Clean Technology Canada

In-Depth
2022 #CCEawards Showcase: Gordie Howe International Bridge Environmental Management Program


Presented by:
canadian-consulting-engineer

“This system will be instrumental in meeting commitments and mitigating environmental impacts for a highly complex project involving multiple stakeholders in two countries.” – Jury

November 7, 2022  By  Canadian Consulting Engineer


Gordie Howe International Bridge

Photo courtesy AECOM.

Category: Special Projects

Ambassador Award and Award of Excellence Winner: AECOM

AECOM, as a member of Bridging North America (BNA) and working on behalf of the Windsor-Detroit Bridge Authority (WDBA) and the Michigan Department of Transportation (MDOT), is lead designer for the $5.7-billion Gordie Howe International Bridge project. At 2.5 km long and with a main span of 853 m, the structure itself will be the longest cable-stayed bridge in North America and one of the largest in the world.

Within the scope of its assignment, AECOM developed a cross-border environmental management system (EMS) to meet both Canadian and American regulatory requirements and integrate with the project’s quality, health, safety, security and sustainability systems. This is one of the first public-private partnership (P3) projects in Canada to achieve International Organization for Standardization (ISO) 14001:2015 certification.

The program includes 40 environmental plans in 10 disciplines and provides a mechanism to manage and monitor all environmental works. It assures agencies, stakeholders and the public that WDBA will meet its environmental commitments throughout design and construction.

AECOM’s environmental responsibilities for the project have included facilitating interagency and interdisciplinary consultation and co-ordination, securing permits and obtaining approvals from key federal, provincial, state, regional and local agencies.

Multidisciplinary management

Used during design and construction to mitigate environmental impacts and ensure regulatory compliance, the EMS involves monthly reporting to WDBA and discipline-specific management and monitoring plans that address site, project and regulatory details from several jurisdictions.

An interdisciplinary environmental management plan (EMP) provides the framework. The EMP includes customized checklists that were communicated to design leads early and monitored throughout the project for seamless integration and to minimize changes.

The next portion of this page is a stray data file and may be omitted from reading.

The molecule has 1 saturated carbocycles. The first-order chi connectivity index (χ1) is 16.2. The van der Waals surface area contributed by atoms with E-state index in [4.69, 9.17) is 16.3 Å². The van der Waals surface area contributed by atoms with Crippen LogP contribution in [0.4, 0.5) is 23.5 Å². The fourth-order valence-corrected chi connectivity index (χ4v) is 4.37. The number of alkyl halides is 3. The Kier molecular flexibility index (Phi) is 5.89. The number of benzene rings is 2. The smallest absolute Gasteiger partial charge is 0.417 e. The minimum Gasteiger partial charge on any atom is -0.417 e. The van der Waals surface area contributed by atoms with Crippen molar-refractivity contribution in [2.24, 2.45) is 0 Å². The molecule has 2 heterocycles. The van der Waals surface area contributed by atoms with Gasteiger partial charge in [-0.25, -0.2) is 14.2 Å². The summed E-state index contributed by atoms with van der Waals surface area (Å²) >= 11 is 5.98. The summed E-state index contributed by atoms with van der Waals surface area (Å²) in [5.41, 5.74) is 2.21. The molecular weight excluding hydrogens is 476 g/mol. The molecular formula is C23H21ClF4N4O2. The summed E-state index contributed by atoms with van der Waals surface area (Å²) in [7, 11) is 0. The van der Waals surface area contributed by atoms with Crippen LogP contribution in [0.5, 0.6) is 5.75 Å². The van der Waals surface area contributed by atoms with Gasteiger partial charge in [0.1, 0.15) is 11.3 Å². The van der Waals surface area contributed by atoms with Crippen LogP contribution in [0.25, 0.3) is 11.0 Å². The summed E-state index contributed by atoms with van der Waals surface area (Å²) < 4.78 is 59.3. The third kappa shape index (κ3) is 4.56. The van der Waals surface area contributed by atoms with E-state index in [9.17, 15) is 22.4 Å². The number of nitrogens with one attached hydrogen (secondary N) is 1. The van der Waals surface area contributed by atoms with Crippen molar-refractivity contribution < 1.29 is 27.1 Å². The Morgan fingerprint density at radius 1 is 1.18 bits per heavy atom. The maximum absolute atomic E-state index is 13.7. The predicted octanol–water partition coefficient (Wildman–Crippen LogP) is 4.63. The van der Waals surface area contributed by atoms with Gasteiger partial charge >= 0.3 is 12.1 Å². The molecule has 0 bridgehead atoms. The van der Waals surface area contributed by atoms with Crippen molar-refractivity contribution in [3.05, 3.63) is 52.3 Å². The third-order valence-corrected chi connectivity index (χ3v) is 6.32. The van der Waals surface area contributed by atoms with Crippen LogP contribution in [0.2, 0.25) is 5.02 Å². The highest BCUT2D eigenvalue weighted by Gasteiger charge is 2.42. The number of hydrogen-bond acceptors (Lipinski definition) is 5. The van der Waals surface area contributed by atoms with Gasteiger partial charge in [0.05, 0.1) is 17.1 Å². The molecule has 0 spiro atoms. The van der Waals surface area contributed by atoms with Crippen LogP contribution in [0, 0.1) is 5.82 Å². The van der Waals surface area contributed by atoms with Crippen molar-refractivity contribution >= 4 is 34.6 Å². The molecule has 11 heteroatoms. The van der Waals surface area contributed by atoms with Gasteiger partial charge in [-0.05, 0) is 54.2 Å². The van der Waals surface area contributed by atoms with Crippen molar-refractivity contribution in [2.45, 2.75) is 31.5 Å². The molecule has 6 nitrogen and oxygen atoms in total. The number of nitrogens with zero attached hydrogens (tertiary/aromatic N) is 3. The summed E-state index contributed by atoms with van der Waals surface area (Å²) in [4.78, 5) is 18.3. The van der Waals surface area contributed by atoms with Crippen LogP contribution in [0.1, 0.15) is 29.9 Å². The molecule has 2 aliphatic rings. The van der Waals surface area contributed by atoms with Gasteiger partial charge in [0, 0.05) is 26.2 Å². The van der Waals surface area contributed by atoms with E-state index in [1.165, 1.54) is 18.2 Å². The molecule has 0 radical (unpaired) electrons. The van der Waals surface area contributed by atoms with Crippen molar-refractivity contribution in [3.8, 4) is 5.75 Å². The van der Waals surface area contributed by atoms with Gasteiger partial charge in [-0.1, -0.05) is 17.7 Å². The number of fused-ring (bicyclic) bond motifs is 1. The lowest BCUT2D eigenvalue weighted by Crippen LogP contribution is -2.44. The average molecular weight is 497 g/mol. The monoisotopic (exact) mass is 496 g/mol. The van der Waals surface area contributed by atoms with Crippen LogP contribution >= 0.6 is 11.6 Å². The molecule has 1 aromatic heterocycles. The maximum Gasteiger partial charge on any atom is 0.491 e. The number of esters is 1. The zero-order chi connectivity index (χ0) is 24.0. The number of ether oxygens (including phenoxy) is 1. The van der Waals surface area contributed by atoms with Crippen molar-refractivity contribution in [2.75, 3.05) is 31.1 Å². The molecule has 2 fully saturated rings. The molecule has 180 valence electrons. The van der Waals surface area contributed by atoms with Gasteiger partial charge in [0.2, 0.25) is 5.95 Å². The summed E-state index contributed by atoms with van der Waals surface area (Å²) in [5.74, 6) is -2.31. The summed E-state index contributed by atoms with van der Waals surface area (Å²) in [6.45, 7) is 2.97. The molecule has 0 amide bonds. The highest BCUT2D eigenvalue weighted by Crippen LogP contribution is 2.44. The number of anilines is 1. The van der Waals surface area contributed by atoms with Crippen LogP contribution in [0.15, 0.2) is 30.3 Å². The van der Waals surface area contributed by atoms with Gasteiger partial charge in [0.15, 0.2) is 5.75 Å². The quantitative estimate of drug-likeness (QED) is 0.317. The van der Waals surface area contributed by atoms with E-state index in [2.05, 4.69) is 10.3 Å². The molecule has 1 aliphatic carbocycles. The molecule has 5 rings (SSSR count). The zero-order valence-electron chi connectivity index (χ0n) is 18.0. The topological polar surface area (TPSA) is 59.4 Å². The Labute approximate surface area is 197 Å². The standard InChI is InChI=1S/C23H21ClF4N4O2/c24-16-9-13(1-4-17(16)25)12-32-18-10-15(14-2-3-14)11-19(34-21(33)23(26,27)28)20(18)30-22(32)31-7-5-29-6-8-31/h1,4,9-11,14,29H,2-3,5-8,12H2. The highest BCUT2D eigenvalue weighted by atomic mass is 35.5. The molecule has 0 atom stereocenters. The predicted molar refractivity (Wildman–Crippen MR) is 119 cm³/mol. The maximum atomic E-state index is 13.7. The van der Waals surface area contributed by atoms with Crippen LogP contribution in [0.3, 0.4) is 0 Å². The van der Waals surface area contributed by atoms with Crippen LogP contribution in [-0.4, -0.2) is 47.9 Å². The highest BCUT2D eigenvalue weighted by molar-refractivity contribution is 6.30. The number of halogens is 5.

Comprehensive constraint maps were developed for both countries to characterize environmental features. Environmental obligation matrices were created to ensure regulatory and project agreement commitments were incorporated into plans and procedures. These matrices outline requirements and define how they will be managed through training, monitoring, inspections, audits and 22 discipline-specific environmental management and mitigation plans (EMMPs) that specify roles, responsibilities, authorities, competencies, resources, equipment, procedures, operational controls, compliance, mitigation, notifications, reporting and record-keeping.

The EMMPs cover:

  • Air quality – Controlling fugitive emissions generated during construction and addressing ongoing air-quality monitoring.
  • Noise and vibration – Monitoring and addressing pre-construction, construction and post-construction noise and vibration levels for sensitive receptors and providing procedures to support compliance with relevant guidelines.
  • Hazardous material and waste management and spill prevention and response – Addressing the use and handling of materials to manage and reduce risks to human health and the natural environment during construction.
  • Sediment and erosion control, groundwater, dewatering and excavated materials – Addressing sedimentation, erosion and contamination controls to protect the Detroit River and nearby resources.
  • Vegetation, invasive species, wildlife, species-at-risk (SAR) and aquatic resources – Providing information and protocols to protect aquatic and terrestrial species, contain and control weeds and minimize natural heritage impacts during construction.